RESOURCES

 

FCA Fact Sheet:
Depression and Caregiving

FCA Fact Sheet:
Dementia, Caregiving and Controlling Frustration

AARP

Administration on Aging
Washington, DC 20201,
Phone: (202) 619-0724
Eldercare Locator

Alzheimer’s Association

Gambone, James, PhD, Rhonda Travland, MS, Who Says Men Don’t Care? 2011, www.MaleGuideForCaregiving.com

How To Be a Resilient Caregiver

Schmall,V, Cleland,M, Sturdevant,M, The Caregiver Helpbook: Powerful Tools for Caregivers, Legacy Health Systems.(2000)

Sheehy, Gail, Passages in Caregiving, Harper Collins, 2010

Organizations

Family Caregiver Alliance
National Center on Caregiving
785 Market Street, Suite 750
San Francisco, CA 94103
(415) 434-3388
(800) 445-8106
Web Site: caregiver.org
E-mail: info@caregiver.org

Family Caregiver Alliance (FCA) seeks to improve the quality of life for caregivers through education, services, research and advocacy. Through its National Center on Caregiving, FCA offers information on current social, public policy and caregiving issues and provides assistance in the development of public and private programs for caregivers.

For residents of the greater San Francisco Bay Area, FCA provides direct support services for caregivers of those with Alzheimer’s disease, stroke, traumatic brain injury, Parkinson’s and other debilitating disorders that strike adults.

Area Agency on Aging
For caregiver support groups, respite providers, and other caregiving services.
Eldercare Locator:
(800) 677-1116

ARCH National Respite Network and Resource Center
Call to find local respite providers.

Prepared by Family Caregiver Alliance. Funded by Alameda County Area Agency on Aging. Revised with funding from the Stavros Niachros Foundation, NY. 2012. © 2003-2012 Family Caregiver Alliance. All rights reserved.

How To Get Rid Of Face Discoloration

If your skin, which was once smooth and even-toned, has gradually (or suddenly) become spotted with discoloration, you’re not alone. Hormonal changes, sun exposure or basic genetics can cause discolored spots in all skin types and tones. While recent spots may respond to topical treatments and sun-shielding habits, deeper, long-term discoloration might need a doctor’s touch. No matter what treatment you use, sun protection is your first defense for keeping skin discoloration at bay.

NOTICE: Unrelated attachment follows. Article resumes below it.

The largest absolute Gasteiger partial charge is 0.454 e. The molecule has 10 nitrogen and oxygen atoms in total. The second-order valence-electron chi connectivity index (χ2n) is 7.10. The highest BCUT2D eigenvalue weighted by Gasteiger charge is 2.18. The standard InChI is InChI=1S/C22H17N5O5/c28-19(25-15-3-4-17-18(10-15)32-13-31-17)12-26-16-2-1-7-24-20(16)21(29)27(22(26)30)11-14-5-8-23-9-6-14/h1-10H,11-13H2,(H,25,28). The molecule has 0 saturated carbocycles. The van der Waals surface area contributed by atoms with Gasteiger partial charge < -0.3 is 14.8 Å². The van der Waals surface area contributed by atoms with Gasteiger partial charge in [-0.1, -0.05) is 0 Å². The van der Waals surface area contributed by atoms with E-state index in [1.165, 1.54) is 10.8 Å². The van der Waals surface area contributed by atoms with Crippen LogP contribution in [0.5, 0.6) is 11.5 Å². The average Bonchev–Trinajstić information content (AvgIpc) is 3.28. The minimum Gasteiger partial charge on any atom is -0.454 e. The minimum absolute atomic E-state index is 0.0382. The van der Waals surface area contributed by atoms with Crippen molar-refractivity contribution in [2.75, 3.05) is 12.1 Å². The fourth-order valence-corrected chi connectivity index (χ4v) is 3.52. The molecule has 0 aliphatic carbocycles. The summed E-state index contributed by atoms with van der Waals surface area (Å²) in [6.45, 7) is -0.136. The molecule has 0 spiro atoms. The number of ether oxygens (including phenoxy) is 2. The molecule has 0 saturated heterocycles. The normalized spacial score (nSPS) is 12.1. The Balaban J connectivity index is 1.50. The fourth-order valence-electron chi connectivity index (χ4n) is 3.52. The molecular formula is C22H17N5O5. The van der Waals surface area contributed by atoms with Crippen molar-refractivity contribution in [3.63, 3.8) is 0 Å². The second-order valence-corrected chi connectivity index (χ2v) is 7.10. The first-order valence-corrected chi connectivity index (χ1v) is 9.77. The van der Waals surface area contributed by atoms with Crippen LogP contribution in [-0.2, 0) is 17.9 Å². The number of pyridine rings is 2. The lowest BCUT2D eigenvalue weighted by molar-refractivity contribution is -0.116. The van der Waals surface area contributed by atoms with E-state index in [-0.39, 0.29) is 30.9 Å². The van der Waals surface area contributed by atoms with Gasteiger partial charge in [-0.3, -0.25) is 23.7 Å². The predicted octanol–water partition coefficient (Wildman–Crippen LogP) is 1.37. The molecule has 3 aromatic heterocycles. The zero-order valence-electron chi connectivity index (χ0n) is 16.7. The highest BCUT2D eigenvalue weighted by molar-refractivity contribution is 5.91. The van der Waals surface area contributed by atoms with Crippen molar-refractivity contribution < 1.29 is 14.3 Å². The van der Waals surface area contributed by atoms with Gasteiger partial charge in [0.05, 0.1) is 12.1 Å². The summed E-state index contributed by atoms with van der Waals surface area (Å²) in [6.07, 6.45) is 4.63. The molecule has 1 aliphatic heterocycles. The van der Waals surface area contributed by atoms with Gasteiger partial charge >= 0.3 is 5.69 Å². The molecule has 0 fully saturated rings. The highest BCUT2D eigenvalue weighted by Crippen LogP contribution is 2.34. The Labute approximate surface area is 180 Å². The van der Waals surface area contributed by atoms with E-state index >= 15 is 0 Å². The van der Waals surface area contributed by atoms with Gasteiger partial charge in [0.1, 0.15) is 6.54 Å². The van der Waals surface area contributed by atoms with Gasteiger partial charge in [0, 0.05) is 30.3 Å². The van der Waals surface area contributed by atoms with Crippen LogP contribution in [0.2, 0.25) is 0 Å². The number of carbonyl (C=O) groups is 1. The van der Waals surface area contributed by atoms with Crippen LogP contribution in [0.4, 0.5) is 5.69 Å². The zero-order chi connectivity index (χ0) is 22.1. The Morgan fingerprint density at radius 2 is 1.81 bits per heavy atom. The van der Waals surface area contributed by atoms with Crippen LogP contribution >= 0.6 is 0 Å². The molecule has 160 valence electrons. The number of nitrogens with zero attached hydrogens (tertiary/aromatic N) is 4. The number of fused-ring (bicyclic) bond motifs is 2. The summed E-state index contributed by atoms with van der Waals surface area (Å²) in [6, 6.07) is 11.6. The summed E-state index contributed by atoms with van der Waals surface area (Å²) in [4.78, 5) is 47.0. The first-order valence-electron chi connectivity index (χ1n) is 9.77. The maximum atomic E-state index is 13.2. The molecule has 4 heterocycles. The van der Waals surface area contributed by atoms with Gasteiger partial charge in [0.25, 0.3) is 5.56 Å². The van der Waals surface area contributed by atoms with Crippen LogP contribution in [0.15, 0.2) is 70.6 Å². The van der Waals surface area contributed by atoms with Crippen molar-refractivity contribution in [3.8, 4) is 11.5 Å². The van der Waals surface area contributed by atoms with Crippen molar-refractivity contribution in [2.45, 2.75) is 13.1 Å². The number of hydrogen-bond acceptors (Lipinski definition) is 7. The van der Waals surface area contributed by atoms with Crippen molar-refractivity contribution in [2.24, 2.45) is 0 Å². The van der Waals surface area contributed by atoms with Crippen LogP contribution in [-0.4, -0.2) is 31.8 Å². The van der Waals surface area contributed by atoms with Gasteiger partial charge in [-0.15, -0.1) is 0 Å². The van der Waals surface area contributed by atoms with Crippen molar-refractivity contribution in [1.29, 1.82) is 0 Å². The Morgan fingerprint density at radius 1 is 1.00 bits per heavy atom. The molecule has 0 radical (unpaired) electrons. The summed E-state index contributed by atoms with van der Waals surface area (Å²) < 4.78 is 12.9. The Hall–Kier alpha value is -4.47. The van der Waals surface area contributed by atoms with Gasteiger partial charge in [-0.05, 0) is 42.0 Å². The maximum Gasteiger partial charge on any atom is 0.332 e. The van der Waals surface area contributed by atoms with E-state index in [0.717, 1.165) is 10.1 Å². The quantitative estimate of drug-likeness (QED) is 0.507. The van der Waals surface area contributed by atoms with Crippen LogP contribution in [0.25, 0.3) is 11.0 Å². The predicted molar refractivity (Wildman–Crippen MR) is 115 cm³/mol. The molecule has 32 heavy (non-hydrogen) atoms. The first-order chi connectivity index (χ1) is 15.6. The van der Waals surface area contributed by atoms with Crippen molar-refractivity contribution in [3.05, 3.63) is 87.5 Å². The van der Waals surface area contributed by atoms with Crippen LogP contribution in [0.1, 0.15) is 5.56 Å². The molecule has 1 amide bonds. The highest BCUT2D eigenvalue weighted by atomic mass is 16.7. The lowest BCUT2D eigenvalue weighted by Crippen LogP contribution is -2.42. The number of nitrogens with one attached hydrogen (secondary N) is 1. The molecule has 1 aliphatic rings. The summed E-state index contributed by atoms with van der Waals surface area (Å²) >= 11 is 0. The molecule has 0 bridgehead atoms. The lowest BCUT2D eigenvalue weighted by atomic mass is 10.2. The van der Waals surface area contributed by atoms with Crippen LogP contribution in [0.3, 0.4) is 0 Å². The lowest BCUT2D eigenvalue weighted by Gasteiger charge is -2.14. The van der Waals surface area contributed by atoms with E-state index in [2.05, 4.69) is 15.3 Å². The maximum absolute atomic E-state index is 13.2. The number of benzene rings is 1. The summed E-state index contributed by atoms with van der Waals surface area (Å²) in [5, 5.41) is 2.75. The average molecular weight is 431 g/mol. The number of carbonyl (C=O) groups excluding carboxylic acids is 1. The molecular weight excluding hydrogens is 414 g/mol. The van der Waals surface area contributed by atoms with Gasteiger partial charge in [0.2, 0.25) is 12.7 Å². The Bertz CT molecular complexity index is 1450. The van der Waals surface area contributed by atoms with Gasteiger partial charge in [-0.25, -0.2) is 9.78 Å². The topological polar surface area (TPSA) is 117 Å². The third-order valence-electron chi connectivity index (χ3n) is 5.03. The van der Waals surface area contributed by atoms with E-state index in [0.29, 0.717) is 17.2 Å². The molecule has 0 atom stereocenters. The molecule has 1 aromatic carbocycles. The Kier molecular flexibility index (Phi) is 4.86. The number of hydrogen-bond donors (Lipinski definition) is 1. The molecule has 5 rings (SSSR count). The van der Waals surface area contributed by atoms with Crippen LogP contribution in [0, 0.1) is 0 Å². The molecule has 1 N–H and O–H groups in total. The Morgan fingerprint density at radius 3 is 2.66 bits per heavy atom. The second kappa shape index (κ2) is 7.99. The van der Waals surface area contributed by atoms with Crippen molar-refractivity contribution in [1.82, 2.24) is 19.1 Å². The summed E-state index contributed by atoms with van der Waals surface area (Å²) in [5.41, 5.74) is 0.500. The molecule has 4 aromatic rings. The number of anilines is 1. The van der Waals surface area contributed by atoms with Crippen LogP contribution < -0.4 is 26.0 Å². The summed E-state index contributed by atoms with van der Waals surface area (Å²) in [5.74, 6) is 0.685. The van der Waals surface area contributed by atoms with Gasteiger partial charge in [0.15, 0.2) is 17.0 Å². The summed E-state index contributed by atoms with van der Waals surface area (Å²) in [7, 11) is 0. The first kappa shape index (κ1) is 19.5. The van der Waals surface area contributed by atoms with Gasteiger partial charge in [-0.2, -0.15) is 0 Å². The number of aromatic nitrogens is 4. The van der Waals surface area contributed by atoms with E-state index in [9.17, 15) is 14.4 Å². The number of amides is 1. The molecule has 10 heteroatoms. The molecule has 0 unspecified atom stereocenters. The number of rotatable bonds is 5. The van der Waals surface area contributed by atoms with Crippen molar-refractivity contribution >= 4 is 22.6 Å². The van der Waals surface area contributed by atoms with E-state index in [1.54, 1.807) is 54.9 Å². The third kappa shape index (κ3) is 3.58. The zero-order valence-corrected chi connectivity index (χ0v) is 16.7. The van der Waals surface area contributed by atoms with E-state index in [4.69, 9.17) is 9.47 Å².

snapshot4

Step 1

Wear a sunscreen with an SPF of at least 15 every day, rain or shine. No treatment for discoloration, whether it’s in a doctor’s office or at home, will be effective if you don’t protect your skin from the sun. For best results, reapply every two hours or any time after you sweat or wipe your face.

Step 2

Exfoliate skin with a cleanser containing lactic or glycolic acid, both of which are mild chemical exfoliants. You can use these cleansers every day, but limit your use to one to three times a week if you notice irritation — irritated skin can be more susceptible to sun damage, causing even more discoloration. You can also use a mechanical exfoliator with smoothing beads. Check for results after six to eight weeks of use.

Step 3

Apply a brightening cream with vitamin C, arbutin or kojic acid onto affected areas. Use only as often as directed on the product’s instructions, and avoid sun exposure while using brightening products.

Step 4

Dab an over-the-counter hydroquinone lotion, which is generally available in a 2-percent concentration, onto affected areas. Avoid the sun and use sunscreen while wearing hydroquinone, or apply in the evening to prevent sun exposure altogether. It may take months to notice any change to your discoloration.

Step 5

Ask a physician if a higher concentration of hydroquinone lotion is appropriate for your skin. Your dermatologist can prescribe a higher concentration, which can provide results within three to six weeks, but it may cause more irritation than the less-concentrated cream.